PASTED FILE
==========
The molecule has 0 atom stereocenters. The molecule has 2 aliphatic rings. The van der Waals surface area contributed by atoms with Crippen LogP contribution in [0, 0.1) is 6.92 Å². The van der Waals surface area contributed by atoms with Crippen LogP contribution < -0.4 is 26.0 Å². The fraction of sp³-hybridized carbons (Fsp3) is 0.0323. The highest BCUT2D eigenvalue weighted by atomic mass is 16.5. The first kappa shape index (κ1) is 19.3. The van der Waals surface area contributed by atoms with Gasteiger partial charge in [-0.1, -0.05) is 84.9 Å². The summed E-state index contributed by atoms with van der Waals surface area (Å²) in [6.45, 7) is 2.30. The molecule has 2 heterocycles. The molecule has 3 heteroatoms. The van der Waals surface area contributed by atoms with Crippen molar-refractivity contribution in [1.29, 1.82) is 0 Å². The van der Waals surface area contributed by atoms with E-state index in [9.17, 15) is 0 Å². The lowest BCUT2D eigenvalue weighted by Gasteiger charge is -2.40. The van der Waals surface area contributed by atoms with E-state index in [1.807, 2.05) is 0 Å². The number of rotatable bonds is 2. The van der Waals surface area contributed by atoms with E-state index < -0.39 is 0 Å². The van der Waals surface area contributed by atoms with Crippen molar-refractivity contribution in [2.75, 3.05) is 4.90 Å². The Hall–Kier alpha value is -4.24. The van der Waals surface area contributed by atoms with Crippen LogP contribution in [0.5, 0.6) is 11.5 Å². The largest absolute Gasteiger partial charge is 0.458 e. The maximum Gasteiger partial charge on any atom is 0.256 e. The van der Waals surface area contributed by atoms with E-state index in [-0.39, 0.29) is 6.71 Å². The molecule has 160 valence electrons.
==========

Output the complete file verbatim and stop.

The molecule has 0 atom stereocenters. The molecule has 2 aliphatic rings. The van der Waals surface area contributed by atoms with Crippen LogP contribution in [0, 0.1) is 6.92 Å². The van der Waals surface area contributed by atoms with Crippen LogP contribution < -0.4 is 26.0 Å². The fraction of sp³-hybridized carbons (Fsp3) is 0.0323. The highest BCUT2D eigenvalue weighted by atomic mass is 16.5. The first kappa shape index (κ1) is 19.3. The van der Waals surface area contributed by atoms with Gasteiger partial charge in [-0.1, -0.05) is 84.9 Å². The summed E-state index contributed by atoms with van der Waals surface area (Å²) in [6.45, 7) is 2.30. The molecule has 2 heterocycles. The molecule has 3 heteroatoms. The van der Waals surface area contributed by atoms with Crippen molar-refractivity contribution in [1.29, 1.82) is 0 Å². The van der Waals surface area contributed by atoms with E-state index in [9.17, 15) is 0 Å². The lowest BCUT2D eigenvalue weighted by Gasteiger charge is -2.40. The van der Waals surface area contributed by atoms with E-state index in [1.807, 2.05) is 0 Å². The number of rotatable bonds is 2. The van der Waals surface area contributed by atoms with E-state index < -0.39 is 0 Å². The van der Waals surface area contributed by atoms with Crippen molar-refractivity contribution in [2.75, 3.05) is 4.90 Å². The Hall–Kier alpha value is -4.24. The van der Waals surface area contributed by atoms with Crippen LogP contribution in [0.5, 0.6) is 11.5 Å². The largest absolute Gasteiger partial charge is 0.458 e. The maximum Gasteiger partial charge on any atom is 0.256 e. The van der Waals surface area contributed by atoms with E-state index in [-0.39, 0.29) is 6.71 Å². The molecule has 160 valence electrons.